Not much about the San Diego Chargers’ move to Los Angeles makes sense, and that’s before you get to the Chargers’ home stadium plans for the next two seasons.
Chargers owner Dean Spanos officially announced the move Thursday morning. According to USA Today and Pro Football Talk, the Chargers plan to play at the StubHub Center in Carson in 2017 and 2018, before moving into Los Angeles Rams owner Stan Kroenke’s lavish Inglewood stadium in 2019. The StubHub Center is home to Major League Soccer’s Los Angeles Galaxy, and it has a capacity of 27,167.
Yes, an NFL team will reportedly spend two seasons in a soccer stadium that barely seats more than an NBA arena.
The smallest stadium in the NFL this season, in terms of capacity, was the Oakland Raiders’ Oakland-Alameda County Coliseum. Its capacity for Raiders games was about 54,000, twice as large as the Chargers’ reported home the next two seasons. The StubHub Center is smaller than the smallest Major League Baseball Stadium as well. This apparently will be the Chargers’ home for two seasons.
Assuming the NFL is OK with the Chargers’ plan, the stadium will be unlike anything we’ve seen in the NFL since well before the Super Bowl started. Perhaps the most recent comparable situation was when the Chicago Bears played in Wrigley Field, something they haven’t done since 1970. And Wrigley Field still held more than 40,000 at the end of its Bears run.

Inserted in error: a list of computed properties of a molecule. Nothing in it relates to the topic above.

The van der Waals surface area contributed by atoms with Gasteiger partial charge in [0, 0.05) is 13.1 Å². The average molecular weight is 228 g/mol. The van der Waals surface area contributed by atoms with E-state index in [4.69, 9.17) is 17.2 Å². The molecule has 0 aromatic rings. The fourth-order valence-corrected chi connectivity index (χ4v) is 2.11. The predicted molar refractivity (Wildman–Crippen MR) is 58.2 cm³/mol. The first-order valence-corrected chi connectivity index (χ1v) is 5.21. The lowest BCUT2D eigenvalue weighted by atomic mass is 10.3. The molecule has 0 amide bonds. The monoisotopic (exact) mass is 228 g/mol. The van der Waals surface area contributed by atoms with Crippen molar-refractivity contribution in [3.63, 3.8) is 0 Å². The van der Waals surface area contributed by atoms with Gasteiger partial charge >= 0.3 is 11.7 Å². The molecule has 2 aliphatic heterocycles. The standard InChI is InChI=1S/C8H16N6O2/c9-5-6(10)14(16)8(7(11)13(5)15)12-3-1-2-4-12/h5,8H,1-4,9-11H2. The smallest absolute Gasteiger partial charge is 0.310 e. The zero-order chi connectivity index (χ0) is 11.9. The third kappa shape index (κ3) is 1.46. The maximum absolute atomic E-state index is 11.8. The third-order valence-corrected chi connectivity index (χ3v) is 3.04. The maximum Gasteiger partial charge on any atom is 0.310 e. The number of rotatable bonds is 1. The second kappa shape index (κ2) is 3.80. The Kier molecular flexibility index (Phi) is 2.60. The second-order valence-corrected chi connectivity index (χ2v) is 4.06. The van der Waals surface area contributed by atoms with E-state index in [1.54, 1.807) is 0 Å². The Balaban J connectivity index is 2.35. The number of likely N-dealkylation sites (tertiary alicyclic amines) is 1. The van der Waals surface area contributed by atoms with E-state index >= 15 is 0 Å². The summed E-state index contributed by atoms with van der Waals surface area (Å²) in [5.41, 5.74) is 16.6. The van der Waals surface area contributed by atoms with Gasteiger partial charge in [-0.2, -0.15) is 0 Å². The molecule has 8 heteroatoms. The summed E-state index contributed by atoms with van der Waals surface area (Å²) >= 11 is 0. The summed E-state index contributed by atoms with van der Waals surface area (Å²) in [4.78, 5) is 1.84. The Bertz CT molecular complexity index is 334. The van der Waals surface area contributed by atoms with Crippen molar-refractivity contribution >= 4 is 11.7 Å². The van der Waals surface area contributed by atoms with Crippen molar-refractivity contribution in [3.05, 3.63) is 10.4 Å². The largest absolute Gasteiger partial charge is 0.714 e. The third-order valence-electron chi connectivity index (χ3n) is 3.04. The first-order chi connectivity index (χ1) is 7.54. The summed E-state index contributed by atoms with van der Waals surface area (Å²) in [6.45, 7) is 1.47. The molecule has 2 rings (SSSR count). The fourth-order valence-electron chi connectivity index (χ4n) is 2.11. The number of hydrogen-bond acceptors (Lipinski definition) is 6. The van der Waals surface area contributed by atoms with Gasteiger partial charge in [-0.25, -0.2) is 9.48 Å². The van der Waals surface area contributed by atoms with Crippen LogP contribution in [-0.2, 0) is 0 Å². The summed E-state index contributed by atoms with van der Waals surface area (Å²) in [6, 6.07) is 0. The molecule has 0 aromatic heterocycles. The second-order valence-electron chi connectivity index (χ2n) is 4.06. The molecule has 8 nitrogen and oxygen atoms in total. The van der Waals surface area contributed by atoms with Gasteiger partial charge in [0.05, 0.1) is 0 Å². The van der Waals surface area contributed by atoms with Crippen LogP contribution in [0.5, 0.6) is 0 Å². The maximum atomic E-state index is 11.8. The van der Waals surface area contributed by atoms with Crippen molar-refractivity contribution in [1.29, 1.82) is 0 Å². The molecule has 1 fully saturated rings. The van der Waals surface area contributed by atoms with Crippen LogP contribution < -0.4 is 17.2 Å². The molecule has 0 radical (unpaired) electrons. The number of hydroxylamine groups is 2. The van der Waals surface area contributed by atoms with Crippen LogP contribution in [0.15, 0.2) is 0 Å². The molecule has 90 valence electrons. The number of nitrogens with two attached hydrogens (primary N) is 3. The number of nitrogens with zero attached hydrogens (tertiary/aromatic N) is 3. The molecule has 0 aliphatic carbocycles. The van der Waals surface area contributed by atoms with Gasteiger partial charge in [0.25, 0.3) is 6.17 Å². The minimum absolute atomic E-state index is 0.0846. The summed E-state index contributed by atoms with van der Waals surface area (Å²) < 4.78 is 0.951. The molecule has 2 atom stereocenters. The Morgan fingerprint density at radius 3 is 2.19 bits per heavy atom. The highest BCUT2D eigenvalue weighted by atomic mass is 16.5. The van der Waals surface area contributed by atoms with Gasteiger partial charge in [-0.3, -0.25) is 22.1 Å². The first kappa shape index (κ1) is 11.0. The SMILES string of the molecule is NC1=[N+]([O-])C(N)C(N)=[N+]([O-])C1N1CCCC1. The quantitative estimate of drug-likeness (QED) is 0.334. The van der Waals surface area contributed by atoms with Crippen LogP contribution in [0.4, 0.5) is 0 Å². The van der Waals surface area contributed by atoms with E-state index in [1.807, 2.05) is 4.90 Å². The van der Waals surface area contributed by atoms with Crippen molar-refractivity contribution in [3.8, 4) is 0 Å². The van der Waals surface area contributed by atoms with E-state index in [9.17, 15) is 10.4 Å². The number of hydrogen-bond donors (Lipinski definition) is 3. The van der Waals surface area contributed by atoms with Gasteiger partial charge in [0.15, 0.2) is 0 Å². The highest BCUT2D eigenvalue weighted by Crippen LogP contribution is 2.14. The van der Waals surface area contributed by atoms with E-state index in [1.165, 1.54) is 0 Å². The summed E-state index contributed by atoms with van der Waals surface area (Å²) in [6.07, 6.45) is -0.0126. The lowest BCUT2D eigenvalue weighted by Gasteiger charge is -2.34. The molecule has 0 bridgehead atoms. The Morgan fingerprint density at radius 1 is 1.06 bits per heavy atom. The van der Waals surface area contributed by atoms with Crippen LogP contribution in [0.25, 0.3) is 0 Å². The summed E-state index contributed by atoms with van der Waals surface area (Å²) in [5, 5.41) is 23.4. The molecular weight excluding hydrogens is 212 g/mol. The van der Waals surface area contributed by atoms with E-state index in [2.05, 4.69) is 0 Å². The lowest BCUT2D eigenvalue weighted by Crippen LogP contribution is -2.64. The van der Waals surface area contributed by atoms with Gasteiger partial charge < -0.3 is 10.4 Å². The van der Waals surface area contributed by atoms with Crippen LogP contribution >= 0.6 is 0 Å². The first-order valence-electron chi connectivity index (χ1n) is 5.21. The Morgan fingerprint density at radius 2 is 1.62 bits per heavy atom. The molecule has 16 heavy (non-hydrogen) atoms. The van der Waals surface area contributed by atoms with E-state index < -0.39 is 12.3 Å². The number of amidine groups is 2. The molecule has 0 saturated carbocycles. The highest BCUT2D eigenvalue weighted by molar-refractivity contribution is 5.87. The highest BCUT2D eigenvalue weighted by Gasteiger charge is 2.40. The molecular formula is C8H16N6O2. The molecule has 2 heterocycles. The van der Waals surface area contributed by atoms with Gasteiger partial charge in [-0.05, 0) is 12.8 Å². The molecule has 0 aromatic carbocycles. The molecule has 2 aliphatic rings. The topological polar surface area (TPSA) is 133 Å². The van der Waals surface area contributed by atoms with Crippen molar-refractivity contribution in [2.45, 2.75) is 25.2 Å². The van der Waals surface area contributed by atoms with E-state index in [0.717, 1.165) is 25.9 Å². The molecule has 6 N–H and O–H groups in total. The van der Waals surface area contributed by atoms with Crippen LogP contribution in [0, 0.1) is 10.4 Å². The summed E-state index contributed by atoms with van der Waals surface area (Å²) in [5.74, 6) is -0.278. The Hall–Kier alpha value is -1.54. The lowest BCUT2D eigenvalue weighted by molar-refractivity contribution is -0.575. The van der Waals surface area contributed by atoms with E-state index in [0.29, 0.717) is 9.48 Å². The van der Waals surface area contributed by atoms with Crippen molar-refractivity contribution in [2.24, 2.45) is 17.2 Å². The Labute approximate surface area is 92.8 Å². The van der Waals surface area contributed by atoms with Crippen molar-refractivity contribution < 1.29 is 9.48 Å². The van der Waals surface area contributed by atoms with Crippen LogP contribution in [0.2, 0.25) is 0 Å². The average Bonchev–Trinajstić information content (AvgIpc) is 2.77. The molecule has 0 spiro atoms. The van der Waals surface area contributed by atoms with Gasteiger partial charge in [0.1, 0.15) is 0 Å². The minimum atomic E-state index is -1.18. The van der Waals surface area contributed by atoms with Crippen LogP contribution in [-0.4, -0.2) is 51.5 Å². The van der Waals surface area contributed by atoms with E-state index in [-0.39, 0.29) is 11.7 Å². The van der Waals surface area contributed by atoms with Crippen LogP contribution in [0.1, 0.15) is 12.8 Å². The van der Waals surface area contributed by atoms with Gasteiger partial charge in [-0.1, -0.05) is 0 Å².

Perhaps a small stadium is best for the Chargers because the move to Los Angeles seems to be a debacle waiting to happen. Los Angeles Times columnist Bill Plaschke welcomed the Chargers with a scathing column on Thursday that included him saying, “We. Don’t. Want. You.”
The Rams didn’t exactly get a hero’s welcome in their first season after moving from St. Louis, and it’s hard to imagine a second team will do better. The Chargers can’t assume that San Diego fans will drive up to Los Angeles to watch a team that left them. There’s not a huge contingent of Chargers fans in L.A. Casual fans have no more reason to watch the Chargers than they did the Rams, and they didn’t seem too enamored with the Rams.
Spanos has to pay a $650 million relocation fee, will lose money in ticket sales playing in a soccer stadium for two seasons, has to deal with the expenses of selling his team … tell me again why he wouldn’t have been better off just paying for a new stadium in San Diego after taxpayers said no? He would have been a hero in San Diego. Now he and his team will be nobodies in Los Angeles.
Maybe playing in a 27,000-seat soccer stadium was based more on strategy than desperation. They might not have been able to fill anything bigger.
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